A few weeks ago, I was talking to one of my senseis about life and the state of the world and all that nonsense, when we began to talk about how our lives felt different depending on what company we were working for. I talked about how happy I’ve been at the company since I joined and how comfy it is to work there, but since he knows I also like to work on personal projects and take the initiative and take chances, he warned me of the possibility of beginning to think like my company.
This is the gist of the idea: the more a company has to lose, the less risk it wants to take as an entity. As a full-time worker at a large stable company, you become more and more in-tune with not ony your job there, but the kind of attitudes your company has towards certain things. For those of you who haven’t truly experienced it yet, the reason they call it a full-time job is because the massive bulk of your most productive time and energy goes towards that job. As you take in a plurality of your stimuli from your workplace, you begin not only to act more and more within your role, you begin to act more and more like your company. If your company is risk-averse as an entity (if it’s not a very small startup), you will be more likely to act in the role, and therefore you will become more risk-averse as an individual.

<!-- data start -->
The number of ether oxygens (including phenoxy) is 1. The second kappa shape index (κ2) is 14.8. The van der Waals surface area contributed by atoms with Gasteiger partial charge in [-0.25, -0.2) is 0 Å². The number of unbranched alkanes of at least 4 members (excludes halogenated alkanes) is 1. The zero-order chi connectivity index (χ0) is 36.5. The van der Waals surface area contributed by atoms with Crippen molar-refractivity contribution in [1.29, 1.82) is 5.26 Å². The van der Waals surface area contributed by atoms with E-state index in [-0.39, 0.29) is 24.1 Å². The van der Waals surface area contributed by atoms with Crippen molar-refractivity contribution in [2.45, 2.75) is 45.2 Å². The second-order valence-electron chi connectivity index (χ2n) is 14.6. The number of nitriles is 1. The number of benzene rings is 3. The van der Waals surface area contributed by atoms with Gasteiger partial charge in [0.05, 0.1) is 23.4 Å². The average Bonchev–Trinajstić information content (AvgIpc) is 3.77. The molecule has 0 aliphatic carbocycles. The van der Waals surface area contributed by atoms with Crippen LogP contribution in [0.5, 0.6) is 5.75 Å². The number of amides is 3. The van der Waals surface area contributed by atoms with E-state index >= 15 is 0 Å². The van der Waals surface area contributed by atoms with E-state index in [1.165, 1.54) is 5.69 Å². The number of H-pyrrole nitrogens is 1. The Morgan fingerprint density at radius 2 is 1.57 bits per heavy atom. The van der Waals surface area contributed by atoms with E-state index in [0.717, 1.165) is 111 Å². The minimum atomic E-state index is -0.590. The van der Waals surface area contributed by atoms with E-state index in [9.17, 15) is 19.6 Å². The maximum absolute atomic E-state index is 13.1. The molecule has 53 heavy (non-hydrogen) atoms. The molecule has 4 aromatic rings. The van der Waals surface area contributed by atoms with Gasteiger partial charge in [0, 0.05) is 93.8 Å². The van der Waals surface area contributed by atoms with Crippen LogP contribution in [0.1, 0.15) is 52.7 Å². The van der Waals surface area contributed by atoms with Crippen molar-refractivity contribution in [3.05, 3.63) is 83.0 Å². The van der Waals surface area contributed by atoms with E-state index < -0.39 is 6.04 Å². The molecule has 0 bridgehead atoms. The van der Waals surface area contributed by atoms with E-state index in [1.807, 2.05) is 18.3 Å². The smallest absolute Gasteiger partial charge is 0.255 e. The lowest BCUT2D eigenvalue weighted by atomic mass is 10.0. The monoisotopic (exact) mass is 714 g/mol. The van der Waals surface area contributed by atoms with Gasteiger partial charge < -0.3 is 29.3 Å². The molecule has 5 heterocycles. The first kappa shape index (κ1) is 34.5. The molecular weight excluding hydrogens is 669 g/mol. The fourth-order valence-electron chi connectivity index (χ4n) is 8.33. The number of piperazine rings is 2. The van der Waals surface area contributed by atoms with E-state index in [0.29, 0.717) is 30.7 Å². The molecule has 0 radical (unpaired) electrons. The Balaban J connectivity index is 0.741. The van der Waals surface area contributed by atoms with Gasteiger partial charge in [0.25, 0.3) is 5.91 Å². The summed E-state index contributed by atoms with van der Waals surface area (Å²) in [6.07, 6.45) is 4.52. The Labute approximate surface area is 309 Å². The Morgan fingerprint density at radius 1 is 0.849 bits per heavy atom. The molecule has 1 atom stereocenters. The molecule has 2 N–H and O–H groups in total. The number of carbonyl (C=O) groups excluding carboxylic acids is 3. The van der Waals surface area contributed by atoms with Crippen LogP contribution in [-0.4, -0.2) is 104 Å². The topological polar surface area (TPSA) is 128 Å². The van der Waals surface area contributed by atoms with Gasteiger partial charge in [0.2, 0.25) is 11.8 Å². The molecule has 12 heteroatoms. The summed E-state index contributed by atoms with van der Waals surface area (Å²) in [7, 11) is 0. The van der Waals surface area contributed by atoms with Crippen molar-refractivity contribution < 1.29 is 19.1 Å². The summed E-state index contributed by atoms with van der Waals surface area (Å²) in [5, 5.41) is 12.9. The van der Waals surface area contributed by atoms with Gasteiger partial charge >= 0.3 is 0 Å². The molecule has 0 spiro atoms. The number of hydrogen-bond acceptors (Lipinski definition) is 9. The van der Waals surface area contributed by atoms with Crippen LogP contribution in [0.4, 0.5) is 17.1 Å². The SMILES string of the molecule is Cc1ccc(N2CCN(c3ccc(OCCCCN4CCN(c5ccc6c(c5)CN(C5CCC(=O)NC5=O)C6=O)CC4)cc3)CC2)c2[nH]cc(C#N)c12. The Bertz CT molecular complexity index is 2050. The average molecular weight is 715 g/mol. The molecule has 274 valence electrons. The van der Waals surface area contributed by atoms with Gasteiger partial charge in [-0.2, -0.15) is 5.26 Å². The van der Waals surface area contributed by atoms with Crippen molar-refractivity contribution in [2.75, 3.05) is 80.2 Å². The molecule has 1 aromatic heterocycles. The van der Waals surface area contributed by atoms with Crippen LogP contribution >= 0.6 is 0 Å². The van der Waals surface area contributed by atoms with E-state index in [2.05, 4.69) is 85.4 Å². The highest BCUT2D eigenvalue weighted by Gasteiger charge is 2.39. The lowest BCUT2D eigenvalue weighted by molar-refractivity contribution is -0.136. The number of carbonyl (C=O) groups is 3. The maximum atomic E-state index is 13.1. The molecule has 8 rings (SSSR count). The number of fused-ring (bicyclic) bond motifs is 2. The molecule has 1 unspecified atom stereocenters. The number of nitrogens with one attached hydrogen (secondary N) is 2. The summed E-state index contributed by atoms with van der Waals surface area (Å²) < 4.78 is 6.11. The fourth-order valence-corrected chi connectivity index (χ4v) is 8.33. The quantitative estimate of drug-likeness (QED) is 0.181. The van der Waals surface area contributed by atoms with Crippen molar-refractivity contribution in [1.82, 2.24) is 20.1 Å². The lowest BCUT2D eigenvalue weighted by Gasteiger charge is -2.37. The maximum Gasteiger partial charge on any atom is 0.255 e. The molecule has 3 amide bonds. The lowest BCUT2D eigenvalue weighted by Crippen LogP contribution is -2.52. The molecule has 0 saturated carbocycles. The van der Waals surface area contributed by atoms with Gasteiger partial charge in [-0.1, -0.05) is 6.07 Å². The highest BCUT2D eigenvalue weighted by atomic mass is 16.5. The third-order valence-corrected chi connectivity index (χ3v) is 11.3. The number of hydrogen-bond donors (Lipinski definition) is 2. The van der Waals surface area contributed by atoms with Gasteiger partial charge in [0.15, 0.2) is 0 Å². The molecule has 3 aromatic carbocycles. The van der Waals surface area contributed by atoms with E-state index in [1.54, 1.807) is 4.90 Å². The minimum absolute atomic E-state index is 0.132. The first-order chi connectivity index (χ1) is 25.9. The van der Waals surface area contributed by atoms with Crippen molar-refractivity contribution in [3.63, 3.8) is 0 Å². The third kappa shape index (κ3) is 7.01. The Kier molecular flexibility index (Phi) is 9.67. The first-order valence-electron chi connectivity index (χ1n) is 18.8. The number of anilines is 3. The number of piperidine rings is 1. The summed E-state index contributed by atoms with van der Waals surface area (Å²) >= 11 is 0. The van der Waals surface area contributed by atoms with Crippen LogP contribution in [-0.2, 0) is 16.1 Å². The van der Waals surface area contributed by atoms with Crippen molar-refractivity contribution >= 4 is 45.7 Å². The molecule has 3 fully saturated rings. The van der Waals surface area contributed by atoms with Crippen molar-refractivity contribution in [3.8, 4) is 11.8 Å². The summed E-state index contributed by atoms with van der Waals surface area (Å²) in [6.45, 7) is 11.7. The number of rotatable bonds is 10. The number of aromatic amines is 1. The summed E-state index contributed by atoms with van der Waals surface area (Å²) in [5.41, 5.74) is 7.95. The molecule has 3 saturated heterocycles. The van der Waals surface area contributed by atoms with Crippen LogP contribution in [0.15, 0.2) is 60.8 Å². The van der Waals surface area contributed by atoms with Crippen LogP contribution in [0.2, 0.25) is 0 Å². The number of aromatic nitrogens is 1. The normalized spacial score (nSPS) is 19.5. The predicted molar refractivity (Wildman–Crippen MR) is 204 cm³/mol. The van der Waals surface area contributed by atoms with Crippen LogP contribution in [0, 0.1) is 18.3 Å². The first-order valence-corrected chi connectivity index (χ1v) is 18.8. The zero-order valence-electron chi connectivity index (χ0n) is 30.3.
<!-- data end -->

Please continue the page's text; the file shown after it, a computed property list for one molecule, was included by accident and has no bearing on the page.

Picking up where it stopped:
You can combat this subtle change in your personality by actively working on personal projects, doing exciting things in your free time, trying new things, and anything that gets you out of your comfort zone. Being /comfy/ is good, but then not only do you become less able to handle change, but your mind begins to narrow on possibilities as well as your idea of how your life ought to be, and that narrow mindset inhibited my ability to enjoy my life as I outlined in an earlier article.
In conclusion, even if you love your job, even if your life is awesome, even if you want to stay at your company forever and forever, you will only do yourself good by keeping your mind fresh.